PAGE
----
2022 Infiniti QX55 Sensory AWD Review

Paying homage to the bionic cheetah with cub results

Amos Kwon, Editor-In-Chief

Positives: The most attractive crossover in the Infiniti stable, much-improved infotainment system, schmancy interior.
Negatives: Mismatched engine and transmission, not thrilling to drive, cheap-feeling ride, poor ergonomics and controls.
Bottom Line: The QX55 falls short of its mark in the driving department. While it looks amazing, the vehicle's transmission, ride, and steering get three big demerits. You're better off with the QX50, which is bigger, smoother, and less fussy.
It seems everyone including Audi, BMW, Mercedes-Benz, and Volkswagen is chopping the back roof portions of the crossovers to make new models. Now, it seems Infiniti is following suit by transforming their sensible QX50 into a sloped-roof version known as the QX55, a brand new model for Nissan's luxury arm. The QX55 shares the same interior, powertrain, and suspension with the QX50, but it's meant to be more stylish. As a result, it has less room and a higher asking price. The styling is also meant to harken back to the slick "bionic cheetah" FX35, which was a pioneer in the sporty crossover segment. We drove the QX55 for a week to experience this attempt at nostalgia. Read our full review below.

Driving Experience



When the looks of a car make you think it'll be a great driving experience, it's easy to be disappointed. The QX55 has some big FX35 shoes to fill, and it falls short of the mark in more ways than one. We're still not sure what the brand was thinking when it gave the 268-hp QX55 a continuously variable transmission. The result is less than impressive, bordering on tremendous disappointment.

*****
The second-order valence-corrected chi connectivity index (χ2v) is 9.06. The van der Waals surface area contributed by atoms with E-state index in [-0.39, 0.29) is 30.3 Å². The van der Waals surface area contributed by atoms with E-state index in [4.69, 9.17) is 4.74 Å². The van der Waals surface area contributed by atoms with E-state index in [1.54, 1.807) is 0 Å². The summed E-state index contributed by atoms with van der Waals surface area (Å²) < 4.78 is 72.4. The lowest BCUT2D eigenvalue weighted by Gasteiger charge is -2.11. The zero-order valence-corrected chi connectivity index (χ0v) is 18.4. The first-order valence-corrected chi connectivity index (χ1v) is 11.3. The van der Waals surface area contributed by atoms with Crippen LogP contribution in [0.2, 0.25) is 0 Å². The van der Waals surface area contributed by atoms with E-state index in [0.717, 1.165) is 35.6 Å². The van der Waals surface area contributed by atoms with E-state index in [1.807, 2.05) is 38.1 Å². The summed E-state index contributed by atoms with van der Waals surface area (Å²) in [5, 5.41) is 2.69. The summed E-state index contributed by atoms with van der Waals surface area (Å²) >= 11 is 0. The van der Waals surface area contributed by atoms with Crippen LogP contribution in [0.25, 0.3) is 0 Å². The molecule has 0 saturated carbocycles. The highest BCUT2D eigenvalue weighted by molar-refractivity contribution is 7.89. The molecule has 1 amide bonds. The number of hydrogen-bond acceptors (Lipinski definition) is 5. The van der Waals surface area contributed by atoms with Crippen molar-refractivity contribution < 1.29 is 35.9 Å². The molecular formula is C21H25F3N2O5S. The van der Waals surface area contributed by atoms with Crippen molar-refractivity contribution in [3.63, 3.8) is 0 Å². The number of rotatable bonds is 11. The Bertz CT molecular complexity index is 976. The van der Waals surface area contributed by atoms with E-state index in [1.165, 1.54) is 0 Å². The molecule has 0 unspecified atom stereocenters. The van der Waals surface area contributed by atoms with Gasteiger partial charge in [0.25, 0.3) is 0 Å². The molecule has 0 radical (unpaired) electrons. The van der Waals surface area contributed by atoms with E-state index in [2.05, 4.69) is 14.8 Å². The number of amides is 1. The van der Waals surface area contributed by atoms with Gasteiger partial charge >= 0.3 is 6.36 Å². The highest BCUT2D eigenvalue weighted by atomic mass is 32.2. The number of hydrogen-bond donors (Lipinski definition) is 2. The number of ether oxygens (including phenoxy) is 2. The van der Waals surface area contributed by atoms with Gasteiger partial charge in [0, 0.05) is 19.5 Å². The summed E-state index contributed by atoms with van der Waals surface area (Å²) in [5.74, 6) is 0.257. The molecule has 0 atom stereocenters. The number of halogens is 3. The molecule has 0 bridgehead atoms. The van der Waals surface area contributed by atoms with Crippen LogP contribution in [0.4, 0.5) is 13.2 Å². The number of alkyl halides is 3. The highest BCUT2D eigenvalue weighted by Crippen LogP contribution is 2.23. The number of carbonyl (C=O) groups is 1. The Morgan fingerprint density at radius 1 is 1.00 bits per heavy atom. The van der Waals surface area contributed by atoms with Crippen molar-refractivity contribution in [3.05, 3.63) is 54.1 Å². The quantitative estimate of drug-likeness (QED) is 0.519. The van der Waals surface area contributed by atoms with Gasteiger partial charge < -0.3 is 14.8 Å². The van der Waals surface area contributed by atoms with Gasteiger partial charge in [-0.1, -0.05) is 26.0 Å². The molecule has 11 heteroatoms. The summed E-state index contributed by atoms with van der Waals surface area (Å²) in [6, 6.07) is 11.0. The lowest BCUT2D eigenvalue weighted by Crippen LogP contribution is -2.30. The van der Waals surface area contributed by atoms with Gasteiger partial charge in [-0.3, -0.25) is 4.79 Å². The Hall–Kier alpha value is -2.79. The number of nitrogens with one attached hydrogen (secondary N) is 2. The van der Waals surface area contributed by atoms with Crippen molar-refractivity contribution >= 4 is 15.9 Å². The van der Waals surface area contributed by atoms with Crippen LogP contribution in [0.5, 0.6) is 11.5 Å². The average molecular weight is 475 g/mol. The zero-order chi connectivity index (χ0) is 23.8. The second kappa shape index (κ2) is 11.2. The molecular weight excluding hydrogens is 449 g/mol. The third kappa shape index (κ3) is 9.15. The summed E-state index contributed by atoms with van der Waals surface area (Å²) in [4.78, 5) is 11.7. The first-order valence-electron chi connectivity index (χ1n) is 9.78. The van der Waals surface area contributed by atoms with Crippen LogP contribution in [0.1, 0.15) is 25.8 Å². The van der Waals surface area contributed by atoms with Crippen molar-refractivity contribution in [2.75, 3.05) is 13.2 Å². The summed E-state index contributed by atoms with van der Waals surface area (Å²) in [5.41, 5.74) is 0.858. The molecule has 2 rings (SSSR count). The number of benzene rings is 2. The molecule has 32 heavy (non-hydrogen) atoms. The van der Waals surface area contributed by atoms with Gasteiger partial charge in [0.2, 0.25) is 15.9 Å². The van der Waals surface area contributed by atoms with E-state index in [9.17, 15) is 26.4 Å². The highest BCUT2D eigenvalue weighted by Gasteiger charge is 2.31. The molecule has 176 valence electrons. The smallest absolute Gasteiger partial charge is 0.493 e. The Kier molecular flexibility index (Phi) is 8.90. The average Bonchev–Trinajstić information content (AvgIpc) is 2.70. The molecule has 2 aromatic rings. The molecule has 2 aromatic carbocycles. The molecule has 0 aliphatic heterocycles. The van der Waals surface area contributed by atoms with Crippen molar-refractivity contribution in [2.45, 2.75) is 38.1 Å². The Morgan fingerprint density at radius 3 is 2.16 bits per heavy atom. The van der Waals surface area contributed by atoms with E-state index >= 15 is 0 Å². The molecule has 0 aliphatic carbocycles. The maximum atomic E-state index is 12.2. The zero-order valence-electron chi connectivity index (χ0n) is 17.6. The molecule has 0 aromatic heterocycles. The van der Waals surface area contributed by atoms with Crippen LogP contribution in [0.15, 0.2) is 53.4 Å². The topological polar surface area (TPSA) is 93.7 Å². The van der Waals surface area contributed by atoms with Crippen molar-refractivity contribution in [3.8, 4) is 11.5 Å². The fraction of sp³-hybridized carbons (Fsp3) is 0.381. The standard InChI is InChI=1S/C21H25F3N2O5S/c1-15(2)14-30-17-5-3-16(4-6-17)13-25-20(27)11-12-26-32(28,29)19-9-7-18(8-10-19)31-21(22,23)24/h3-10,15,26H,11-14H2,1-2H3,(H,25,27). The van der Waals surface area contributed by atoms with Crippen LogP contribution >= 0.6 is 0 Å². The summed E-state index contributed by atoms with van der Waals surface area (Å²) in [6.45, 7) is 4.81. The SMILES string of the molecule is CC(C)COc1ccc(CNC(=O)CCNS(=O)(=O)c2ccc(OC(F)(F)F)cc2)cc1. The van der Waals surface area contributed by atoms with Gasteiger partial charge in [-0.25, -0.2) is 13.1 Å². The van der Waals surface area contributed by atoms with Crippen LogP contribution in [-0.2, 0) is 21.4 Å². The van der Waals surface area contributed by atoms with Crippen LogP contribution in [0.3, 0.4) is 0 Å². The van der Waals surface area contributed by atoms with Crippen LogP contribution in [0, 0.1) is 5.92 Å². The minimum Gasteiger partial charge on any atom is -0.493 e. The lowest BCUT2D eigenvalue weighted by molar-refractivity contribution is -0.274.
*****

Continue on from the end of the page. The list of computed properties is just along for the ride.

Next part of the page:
Ride Quality: It's too bad the QX55 doesn't feel especially sporty or luxurious in the ride department. The rigid chassis and sporty suspension result in an unsettled ride.

Acceleration: The lack of smooth acceleration due to the finicky CVT paired with a potent 268-hp engine provides a jerky experience. It lunges forward with an aggressive throttle tip-in and then has trouble finding any semblance of a sweet spot. 0-60 comes in about 6.4 seconds, which isn't especially quick for the segment. The 248-hp BMW X4 does it in 6.1 seconds and has less horsepower and torque than the QX55.

Braking: The brakes in the QX55 do a respectable job of bringing it to a stop.

Steering: The drive-by-wire system in the QX55 is a disappointment. It feels to artificial and misses the mark when it comes to feedback.

Handling: The body roll is manageable and on the taut side, but its lack of road feel and the jerky transmission don't do it any favors.